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From There to Here
From There to Here
by Brendan Fanning
Edition: Paperback

1 of 1 people found the following review helpful
3.0 out of 5 stars Would have like more detail and critical analysis of the structure of the sport, 19 April 2008
This review is from: From There to Here (Paperback)
Irish Rugby is reviewed as it moves from the amateur era into professionalism. Some knowledge and an interest in Irish rugby would be required for this book. The question is how much? I am involved at grass roots level and I felt that I had heard or knew a lot book already. That said, some incidents such as Pat Whelan challenging a journalist in a toilet and Clohessy not being impressed with his label of the only man in Limerick who doesn't need to lock his car, are always worth a special mention, but the pertinent issues pertain to the structure of the game.

Now, any group of human beings always involves politics and sometimes the best decisions always aren't made. I think is the strongest point of the book. It's a reminder that IRFU may not always have the correct structures to make the best decision. A good example would be the AIL. It should really be reformatted so that a smaller first division is in place. This would then operate at a more competitive level and feed the provinces. But, can committee men see beyond their clubs and see the big picture?

A lot has happened in Irish Rugby in the last 15 years and it's impossible to cover it all in one book. Ulster fans may lament their achievements not getting much page space when the authour gives plenty to the Munster mens' march to a final in 2001. One could also make a similar point about some great Irish victories, which also don't get much page space. For example:

1. Beating World Champions England in their own back yard in 2004
2. Beating an Australian team which won a Lions series, twice
3. Beating France for the first time in almost 30 years in France.

Some other areas, left out, which I would have thought worthy of inclusion:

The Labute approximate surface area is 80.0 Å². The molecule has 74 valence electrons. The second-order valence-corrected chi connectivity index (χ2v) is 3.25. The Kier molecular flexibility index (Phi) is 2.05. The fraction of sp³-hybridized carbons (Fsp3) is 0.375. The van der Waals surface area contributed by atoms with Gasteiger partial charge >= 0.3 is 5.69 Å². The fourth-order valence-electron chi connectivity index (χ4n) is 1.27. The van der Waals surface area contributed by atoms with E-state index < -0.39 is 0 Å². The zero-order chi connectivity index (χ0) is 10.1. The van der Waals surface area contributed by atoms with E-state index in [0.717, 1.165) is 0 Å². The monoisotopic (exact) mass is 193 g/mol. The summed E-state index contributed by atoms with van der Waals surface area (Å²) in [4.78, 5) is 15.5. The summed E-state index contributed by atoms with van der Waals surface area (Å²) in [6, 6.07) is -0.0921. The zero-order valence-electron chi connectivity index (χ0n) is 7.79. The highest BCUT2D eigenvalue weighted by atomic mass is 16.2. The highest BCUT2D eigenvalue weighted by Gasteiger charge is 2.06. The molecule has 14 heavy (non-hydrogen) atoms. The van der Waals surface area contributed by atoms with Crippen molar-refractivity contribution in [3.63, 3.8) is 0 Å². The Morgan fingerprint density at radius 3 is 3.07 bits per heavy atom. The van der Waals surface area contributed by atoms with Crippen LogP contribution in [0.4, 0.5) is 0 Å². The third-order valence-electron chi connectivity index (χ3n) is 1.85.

1 Schools Rugby, would it not make more sense to reformat this to a league format and put more emphasis on skills rather than competition?
2. Would Irish Rugby not be better off putting more resources on youth systems in clubs?
3. Are the provinces paying too much money on imported players who can never play for Ireland?

As for the future of the game, the perception is more people are playing rugby now than ever before. If this is the case, it would have been an interesting subject to explore. How many more are playing? Why are more playing?

Overall, I this book depends on your expectations. Want a magazine type review of Irish Rugby? You might like it. Want something more critical and detailed? I am not so sure.


Fighting the Banana Wars and Other Fairtrade Battles
Fighting the Banana Wars and Other Fairtrade Battles
by Harriet Lamb
Edition: Paperback
Price: £10.99

19 of 24 people found the following review helpful
1.0 out of 5 stars Too much pathos not enough logos, 19 April 2008
Like many conscientiousness consumers, I buy Fairtrade. I was very excited about this book and had clear objectives approaching it:

1. I wanted to understand the Fairtrade operation better.
2. I wanted to have confidence that this organisation was working efficiently.

In 2006, Fairtrade-certified sales amounted to approximately 1.6 billion worldwide. It's is a large operation, which means a detailed explanation of its organisation structure is required, so that one can know it operates with efficiency and ethical authenticity. Unfortunately, this is where I think the book comes up short. For example, it doesn't really go into detail of the constituent parts of Fairtrade and how they interact.
The Fairtrade Labelling Organizations International split up into FLO international and FLO-CERT in 2004. Are the current arrangements working better? How well are Fairtrade controlling the bureaucracy and accountability battles that beset any large NGO?

Instead of tackling these questions systematically, the author offers anecdotes of wonder tales of people in the organisation, moving narratives of exploited workers and against the odds chronicles of Fairtrade cracking some of the big markets. It's an approach of pathos with little logos. I wanted a clear picture of how this organisation works in my head. I couldn't get it and the annoying pattern of back slapping of various heroes in the Fairtrade organisation became increasingly annoying. While I highly respect anybody who does something for humanity, some of the information she is giving is completely irrelevant and superficial. Some examples: